Watercolour over traces of pencil heightened with bodycolour and scratching out; signed and dated 'Emily Hunt/1861' and inscribed 'No. 1. Jealous Jessie./Miss Emily Hunt/Tor Villa/Campden Hill/Kensington-W.' on label verso.
10 x 14 inches
Royal Academy, 1862, no 976
Collection of Thomas Combe, Oxford
Thence by descent to his wife Martha Combe, 1872
Martha Combe Executors' Sale, J.R. Mallam and Son, St. Paul's Schools, Oxford, 23 February 1894, lot 99
Purchased from the above sale by John Crossley, nephew of Thomas Combe
Thence by descent to the present owner
Judith Bronkhurst, William Holman Hunt: A Catalogue Raisonné, New Haven and London, 2006, volume II, p. 96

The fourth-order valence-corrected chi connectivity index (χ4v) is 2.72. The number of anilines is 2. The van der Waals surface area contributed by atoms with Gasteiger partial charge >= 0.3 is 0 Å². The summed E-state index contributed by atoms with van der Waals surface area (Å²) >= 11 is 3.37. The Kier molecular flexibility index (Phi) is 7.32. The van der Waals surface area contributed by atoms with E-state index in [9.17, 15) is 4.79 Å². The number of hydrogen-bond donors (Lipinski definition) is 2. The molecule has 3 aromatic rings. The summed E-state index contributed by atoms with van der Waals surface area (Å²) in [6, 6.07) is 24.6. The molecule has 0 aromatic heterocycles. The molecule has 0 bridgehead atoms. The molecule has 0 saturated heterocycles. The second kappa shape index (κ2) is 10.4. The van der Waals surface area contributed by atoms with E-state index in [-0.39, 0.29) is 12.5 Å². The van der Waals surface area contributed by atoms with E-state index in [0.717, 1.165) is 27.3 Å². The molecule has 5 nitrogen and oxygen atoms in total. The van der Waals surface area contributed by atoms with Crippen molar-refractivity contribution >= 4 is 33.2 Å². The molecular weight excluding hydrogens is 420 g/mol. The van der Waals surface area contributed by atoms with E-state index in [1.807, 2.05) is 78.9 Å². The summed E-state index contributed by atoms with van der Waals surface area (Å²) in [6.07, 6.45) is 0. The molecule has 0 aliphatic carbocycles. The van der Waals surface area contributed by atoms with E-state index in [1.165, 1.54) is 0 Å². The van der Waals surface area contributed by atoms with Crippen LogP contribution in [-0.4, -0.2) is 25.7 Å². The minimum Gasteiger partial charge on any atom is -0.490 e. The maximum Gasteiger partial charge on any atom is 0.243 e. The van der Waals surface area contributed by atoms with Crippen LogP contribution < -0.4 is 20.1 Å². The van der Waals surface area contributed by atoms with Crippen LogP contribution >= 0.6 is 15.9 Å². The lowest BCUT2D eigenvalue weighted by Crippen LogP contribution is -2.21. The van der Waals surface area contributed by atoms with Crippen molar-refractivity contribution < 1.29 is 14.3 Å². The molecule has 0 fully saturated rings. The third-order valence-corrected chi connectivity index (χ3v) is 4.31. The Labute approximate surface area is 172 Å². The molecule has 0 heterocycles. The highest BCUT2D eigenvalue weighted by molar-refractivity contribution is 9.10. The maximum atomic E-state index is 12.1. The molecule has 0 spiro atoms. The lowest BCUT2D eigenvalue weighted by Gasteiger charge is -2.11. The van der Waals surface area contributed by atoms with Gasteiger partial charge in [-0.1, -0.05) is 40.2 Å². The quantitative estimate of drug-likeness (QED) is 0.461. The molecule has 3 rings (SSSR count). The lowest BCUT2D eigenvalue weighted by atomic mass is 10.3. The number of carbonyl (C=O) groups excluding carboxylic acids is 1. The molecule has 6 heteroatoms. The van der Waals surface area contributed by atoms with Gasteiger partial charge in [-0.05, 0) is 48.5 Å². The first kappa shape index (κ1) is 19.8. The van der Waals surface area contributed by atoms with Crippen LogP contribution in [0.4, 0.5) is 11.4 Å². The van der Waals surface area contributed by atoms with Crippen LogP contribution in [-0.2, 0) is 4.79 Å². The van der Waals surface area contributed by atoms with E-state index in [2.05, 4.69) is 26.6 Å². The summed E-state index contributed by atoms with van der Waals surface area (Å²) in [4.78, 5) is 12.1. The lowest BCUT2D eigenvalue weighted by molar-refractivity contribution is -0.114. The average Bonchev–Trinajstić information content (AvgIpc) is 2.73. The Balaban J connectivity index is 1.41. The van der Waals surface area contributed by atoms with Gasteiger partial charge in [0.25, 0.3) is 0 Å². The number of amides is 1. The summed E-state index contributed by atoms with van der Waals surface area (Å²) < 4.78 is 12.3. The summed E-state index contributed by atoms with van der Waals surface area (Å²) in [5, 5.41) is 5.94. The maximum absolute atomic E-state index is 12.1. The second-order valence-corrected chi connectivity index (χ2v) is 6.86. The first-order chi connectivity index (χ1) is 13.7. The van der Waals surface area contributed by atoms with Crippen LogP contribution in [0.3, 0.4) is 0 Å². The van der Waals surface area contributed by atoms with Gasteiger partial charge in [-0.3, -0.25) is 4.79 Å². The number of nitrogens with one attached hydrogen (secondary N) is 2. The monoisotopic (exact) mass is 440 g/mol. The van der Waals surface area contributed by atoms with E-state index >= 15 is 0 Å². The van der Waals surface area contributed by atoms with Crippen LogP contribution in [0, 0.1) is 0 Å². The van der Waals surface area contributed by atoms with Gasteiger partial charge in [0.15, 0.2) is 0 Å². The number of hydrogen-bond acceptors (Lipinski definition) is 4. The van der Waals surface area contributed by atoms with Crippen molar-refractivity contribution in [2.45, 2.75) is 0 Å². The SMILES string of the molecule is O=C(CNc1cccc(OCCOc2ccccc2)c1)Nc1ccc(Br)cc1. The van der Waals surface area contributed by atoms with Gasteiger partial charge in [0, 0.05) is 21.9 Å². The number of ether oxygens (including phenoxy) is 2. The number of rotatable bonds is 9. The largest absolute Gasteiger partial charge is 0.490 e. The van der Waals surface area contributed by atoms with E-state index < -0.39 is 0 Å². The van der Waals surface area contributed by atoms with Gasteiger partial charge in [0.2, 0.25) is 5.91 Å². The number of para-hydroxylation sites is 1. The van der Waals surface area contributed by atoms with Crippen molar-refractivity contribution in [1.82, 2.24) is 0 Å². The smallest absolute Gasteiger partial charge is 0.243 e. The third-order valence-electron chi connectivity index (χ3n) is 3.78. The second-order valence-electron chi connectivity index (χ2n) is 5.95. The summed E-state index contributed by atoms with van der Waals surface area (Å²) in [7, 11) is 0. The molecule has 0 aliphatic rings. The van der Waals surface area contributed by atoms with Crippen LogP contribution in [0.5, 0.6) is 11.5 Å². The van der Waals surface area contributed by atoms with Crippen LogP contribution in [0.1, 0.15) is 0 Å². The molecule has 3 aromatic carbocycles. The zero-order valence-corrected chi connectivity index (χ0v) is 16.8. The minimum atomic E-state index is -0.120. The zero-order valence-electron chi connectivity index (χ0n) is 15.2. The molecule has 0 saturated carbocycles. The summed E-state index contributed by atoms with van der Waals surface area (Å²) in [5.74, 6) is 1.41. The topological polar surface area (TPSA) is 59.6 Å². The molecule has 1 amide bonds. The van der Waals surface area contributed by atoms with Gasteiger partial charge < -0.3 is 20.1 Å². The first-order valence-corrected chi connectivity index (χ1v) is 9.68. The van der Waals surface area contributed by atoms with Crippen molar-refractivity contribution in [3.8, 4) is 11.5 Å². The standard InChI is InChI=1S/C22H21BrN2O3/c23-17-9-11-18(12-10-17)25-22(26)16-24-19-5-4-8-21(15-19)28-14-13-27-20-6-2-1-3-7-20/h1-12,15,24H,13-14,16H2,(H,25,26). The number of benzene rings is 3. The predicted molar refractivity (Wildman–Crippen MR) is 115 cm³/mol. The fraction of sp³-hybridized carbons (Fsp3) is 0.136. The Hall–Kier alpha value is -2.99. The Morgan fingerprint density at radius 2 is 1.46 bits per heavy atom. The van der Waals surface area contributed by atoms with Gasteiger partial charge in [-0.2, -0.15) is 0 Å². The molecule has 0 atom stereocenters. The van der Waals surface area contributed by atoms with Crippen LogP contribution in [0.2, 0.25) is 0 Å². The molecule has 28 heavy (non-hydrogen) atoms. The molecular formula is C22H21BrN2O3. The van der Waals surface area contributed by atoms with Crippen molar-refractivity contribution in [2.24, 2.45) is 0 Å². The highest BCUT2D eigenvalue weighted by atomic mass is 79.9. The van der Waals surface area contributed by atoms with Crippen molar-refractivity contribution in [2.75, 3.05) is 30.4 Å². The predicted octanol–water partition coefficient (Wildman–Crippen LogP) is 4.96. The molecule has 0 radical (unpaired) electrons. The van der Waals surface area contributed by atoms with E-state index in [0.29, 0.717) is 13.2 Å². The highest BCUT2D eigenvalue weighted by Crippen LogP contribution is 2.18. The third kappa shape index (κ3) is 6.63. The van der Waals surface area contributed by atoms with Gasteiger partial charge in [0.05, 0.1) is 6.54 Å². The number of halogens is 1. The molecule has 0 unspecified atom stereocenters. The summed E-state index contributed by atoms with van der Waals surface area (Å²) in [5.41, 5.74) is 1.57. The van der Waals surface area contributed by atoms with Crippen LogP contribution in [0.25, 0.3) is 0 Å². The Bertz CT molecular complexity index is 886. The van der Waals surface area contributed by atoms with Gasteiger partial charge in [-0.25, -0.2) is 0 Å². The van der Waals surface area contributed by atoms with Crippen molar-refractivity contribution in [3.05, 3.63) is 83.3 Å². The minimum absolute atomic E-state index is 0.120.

This Pre-Raphaelite watercolour shows Thomas Combe’s collie dog in Combe’s garden in Oxford. Combe lived at North House in the quadrangle of the Clarendon Press, of which he was Superintendent. He was an important patron of the Pre-Raphaelites, and in particular of William Holman Hunt who loved him like a father. The title and the feather suggest that a violent peacock- related incident has just occurred. In 1857 Emily moved in with her brother William Holman Hunt at 1 Tor Villa, Kensington, so that he could teach her to draw. Mentoring her work took up a good deal of his time, and on 11 May 1862 he complained to Thomas Combe: ‘When I get up from my own work to rest my eyes for a minute or two, I find my sister’s work so backward that I have to labour at that till it’s time to leave off’. At that date, Jealous Jessie was on view at the Royal Academy as entirely the work of Emily Hunt. However, as Judith Bronkhurst has suggested, the handling of the dog’s face is much more detailed and assured than the rest of the sheet; the treatment of the eye and the way in which the shadows round it are delineated are entirely characteristic of William Holman Hunt’s practice. He may also have suggested the unusual composition.